The dreaded headache. Let's face it: We've all fallen victim to this pain. While there are different types of headaches, let's focus on headaches that occur from the muscles and joints of the upper neck. This area of the body can become too tight, putting pressure on the nerves and tissues at the top of the spine. Help is here! Gentle stretching can help alleviate tension headaches. If you're prone to regular headaches, try performing this simple routine first thing in the morning and before bedtime. It can also be done during the day if you feel a headache coming on or stress building up. It's a great way to relieve tension and get on with your day.
How to Do This Routine
Perform each stretch for two minutes. Take rests as needed, especially if you're suffering with a headache. You can do this routine every day -- whether you have a headache or not -- to help stop headaches before they start. It can also be used on flights (if you have a mini foam roller with you) or when you find yourself sitting at your desk for long periods of time.
1. Foam Rolling the Upper Back
Foam rolling is the ideal way to begin any stretching routine. It promotes blood flow to the area, warming up the muscles and providing relief from the built-up tension. But be aware of your neck. If you feel any pain there, add support by interlacing your fingers and resting your head in your hands. HOW TO DO IT: Lie on your back with your feet flat on the floor and knees bent. Place the foam roller underneath your middle to upper back. Cross your arms in front of you and raise your hips off the floor. Roll up and down for 60 seconds. Then wrap your arms around you and roll side to side for another 60 seconds.
2. Foam Rolling the Lower Back
The natural progression once you feel some relief in the upper back and neck is to take it lower. The pressure of your body weight will force the muscles to relax. But you can also simply relax on the roller if rolling is too painful. HOW TO DO IT: With the foam roller underneath your lower back, keep your feet flat on the floor and knees bent. Your shoulders and head should be off the ground. Cross your arms in front of you and raise your hips. Once your glutes are off the ground and you feel a tight area, you're on the right spot. Roll up and down either side of the lower spine.
Related: The DOs and DON'Ts of Foam Rolling
3. Head and Neck Stretch
Take your time with this stretch so you can relax into it. If you're already suffering from a headache, you'll find this relaxing and pleasant. Be gentle with yourself, and don't pull on the side of your head. The pressure should just be the weight of your hand. HOW TO DO IT: Sit down and take the right hand and place it beside you with the palm down. Your left hand reaches over the top of the head, across the ear and gently stretches the head and neck to the left side. Allow your jaw to relax, and breathe rhythmically to get a deeper stretch. Close your eyes. Stretch for 60 seconds, taking small breaks, and then switch sides.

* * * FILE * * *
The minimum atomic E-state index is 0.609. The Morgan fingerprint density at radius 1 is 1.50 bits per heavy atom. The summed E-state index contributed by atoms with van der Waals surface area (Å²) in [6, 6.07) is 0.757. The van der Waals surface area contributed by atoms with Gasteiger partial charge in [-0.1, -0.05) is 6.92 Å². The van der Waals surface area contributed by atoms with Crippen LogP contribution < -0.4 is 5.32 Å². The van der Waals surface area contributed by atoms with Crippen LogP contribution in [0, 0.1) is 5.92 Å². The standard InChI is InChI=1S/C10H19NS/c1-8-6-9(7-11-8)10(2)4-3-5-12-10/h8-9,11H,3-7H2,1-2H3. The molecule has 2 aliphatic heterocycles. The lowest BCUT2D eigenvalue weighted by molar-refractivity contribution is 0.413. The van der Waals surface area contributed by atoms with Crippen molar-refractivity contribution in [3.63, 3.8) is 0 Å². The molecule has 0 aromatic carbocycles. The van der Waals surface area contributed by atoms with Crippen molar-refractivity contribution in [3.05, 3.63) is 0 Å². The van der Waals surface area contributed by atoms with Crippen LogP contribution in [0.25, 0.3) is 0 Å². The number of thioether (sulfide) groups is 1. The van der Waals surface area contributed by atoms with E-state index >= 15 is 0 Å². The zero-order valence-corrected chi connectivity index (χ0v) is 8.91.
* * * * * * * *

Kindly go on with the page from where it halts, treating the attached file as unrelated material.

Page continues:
4. Shoulder and Upper-Back Stretch
Even though you may not feel like your shoulders directly affect your headache, they're connected to the muscles that are under tension. Keep in mind: The stretch-and-release component is vital to getting the maximum benefit from this stretch. HOW TO DO IT: Hold the right arm straight out in front of the body. Wrap the left hand around the right elbow. Pull the right arm across the front of the body until you feel a stretch in the side of the shoulder. Keeping your arm straight, press your left hand into the upper part of your right arm, count to five and relax. Continue for 60 seconds, and then switch arms.
5. Side Body Stretch
Move further down the body and take out some tension from the ribs and back and side muscles. This stretch offers you an opportunity to open the ribs by stretching the intercostal muscles (the muscles that are in between the ribs). It can relieve any tension that's built up from clenched fists or bad posture sitting at the desk or on a plane for a long time. HOW TO DO IT: Standing tall, raise one arm straight above your head, palm facing inward. Reach up and over to the opposite side. Keep the arm straight and reach. Your left arm can hang by your left side. Hold for 10 seconds and release. Continue for 60 seconds before switching arms.
What Do YOU Think?
Do you get frequent headaches? Have you figured out the cause? Do you sit at a computer for hours on end during the workday? Do you ever take a stretch break? Do you think you will now? Try this stretching routine the next time you feel a headache coming on (or as a preventative measure), and then tell us what you think in the comments below!